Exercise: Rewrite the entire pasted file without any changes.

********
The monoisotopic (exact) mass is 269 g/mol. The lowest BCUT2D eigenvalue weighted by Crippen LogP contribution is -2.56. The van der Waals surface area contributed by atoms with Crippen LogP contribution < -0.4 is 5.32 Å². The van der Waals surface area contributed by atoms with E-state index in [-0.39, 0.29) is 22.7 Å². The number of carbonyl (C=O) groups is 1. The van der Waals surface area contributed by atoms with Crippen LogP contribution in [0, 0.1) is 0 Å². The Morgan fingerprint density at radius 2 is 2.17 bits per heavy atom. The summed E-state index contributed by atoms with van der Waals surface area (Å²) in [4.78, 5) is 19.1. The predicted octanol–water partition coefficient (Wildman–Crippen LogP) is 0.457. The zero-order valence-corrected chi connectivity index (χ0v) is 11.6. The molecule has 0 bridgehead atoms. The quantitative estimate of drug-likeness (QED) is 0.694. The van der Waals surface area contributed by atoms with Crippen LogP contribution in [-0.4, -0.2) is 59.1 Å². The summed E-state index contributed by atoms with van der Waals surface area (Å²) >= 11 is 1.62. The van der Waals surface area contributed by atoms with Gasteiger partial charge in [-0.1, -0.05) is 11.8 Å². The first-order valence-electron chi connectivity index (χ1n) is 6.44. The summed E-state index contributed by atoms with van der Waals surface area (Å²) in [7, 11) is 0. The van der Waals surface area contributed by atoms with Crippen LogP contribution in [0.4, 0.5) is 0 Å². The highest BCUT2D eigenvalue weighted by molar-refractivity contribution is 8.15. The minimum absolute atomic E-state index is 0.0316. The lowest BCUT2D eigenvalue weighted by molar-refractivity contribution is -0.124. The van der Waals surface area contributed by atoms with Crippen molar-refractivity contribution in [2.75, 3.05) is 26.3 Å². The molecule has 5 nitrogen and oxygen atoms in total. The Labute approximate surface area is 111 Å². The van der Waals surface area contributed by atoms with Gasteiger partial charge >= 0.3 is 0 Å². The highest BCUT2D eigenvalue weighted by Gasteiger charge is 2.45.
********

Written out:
The monoisotopic (exact) mass is 269 g/mol. The lowest BCUT2D eigenvalue weighted by Crippen LogP contribution is -2.56. The van der Waals surface area contributed by atoms with Crippen LogP contribution < -0.4 is 5.32 Å². The van der Waals surface area contributed by atoms with E-state index in [-0.39, 0.29) is 22.7 Å². The number of carbonyl (C=O) groups is 1. The van der Waals surface area contributed by atoms with Crippen LogP contribution in [0, 0.1) is 0 Å². The Morgan fingerprint density at radius 2 is 2.17 bits per heavy atom. The summed E-state index contributed by atoms with van der Waals surface area (Å²) in [4.78, 5) is 19.1. The predicted octanol–water partition coefficient (Wildman–Crippen LogP) is 0.457. The zero-order valence-corrected chi connectivity index (χ0v) is 11.6. The molecule has 0 bridgehead atoms. The quantitative estimate of drug-likeness (QED) is 0.694. The van der Waals surface area contributed by atoms with Crippen LogP contribution in [-0.4, -0.2) is 59.1 Å². The summed E-state index contributed by atoms with van der Waals surface area (Å²) >= 11 is 1.62. The van der Waals surface area contributed by atoms with Gasteiger partial charge in [-0.1, -0.05) is 11.8 Å². The first-order valence-electron chi connectivity index (χ1n) is 6.44. The summed E-state index contributed by atoms with van der Waals surface area (Å²) in [7, 11) is 0. The van der Waals surface area contributed by atoms with Crippen LogP contribution in [0.4, 0.5) is 0 Å². The highest BCUT2D eigenvalue weighted by molar-refractivity contribution is 8.15. The minimum absolute atomic E-state index is 0.0316. The lowest BCUT2D eigenvalue weighted by molar-refractivity contribution is -0.124. The van der Waals surface area contributed by atoms with Crippen molar-refractivity contribution in [2.75, 3.05) is 26.3 Å². The molecule has 5 nitrogen and oxygen atoms in total. The Labute approximate surface area is 111 Å². The van der Waals surface area contributed by atoms with Gasteiger partial charge >= 0.3 is 0 Å². The highest BCUT2D eigenvalue weighted by Gasteiger charge is 2.45.